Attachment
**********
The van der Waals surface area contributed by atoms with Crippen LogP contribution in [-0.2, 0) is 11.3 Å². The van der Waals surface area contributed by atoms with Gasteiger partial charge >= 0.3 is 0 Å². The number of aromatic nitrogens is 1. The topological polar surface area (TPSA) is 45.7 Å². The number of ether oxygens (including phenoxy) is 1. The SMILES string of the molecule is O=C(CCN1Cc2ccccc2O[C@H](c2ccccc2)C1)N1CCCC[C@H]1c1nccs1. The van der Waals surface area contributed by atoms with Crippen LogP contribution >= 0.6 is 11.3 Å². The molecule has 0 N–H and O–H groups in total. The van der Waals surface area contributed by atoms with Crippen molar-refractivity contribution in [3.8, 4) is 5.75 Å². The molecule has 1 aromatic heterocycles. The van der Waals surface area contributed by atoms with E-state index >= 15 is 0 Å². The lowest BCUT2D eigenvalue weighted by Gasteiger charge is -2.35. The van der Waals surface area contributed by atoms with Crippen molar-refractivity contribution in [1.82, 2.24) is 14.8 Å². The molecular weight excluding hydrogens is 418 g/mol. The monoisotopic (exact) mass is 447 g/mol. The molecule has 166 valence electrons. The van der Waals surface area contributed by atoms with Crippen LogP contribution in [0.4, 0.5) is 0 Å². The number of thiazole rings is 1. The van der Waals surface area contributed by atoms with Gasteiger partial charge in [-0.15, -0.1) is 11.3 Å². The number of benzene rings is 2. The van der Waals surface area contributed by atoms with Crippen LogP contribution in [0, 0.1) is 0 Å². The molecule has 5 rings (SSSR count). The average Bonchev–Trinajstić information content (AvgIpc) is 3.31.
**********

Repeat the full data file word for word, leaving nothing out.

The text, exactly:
The van der Waals surface area contributed by atoms with Crippen LogP contribution in [-0.2, 0) is 11.3 Å². The van der Waals surface area contributed by atoms with Gasteiger partial charge >= 0.3 is 0 Å². The number of aromatic nitrogens is 1. The topological polar surface area (TPSA) is 45.7 Å². The number of ether oxygens (including phenoxy) is 1. The SMILES string of the molecule is O=C(CCN1Cc2ccccc2O[C@H](c2ccccc2)C1)N1CCCC[C@H]1c1nccs1. The van der Waals surface area contributed by atoms with Crippen LogP contribution >= 0.6 is 11.3 Å². The molecule has 0 N–H and O–H groups in total. The van der Waals surface area contributed by atoms with Crippen molar-refractivity contribution in [3.8, 4) is 5.75 Å². The molecule has 1 aromatic heterocycles. The van der Waals surface area contributed by atoms with E-state index >= 15 is 0 Å². The lowest BCUT2D eigenvalue weighted by Gasteiger charge is -2.35. The van der Waals surface area contributed by atoms with Crippen molar-refractivity contribution in [1.82, 2.24) is 14.8 Å². The molecular weight excluding hydrogens is 418 g/mol. The monoisotopic (exact) mass is 447 g/mol. The molecule has 166 valence electrons. The van der Waals surface area contributed by atoms with Crippen LogP contribution in [0.4, 0.5) is 0 Å². The number of thiazole rings is 1. The van der Waals surface area contributed by atoms with Gasteiger partial charge in [-0.15, -0.1) is 11.3 Å². The number of benzene rings is 2. The van der Waals surface area contributed by atoms with Crippen LogP contribution in [0, 0.1) is 0 Å². The molecule has 5 rings (SSSR count). The average Bonchev–Trinajstić information content (AvgIpc) is 3.31.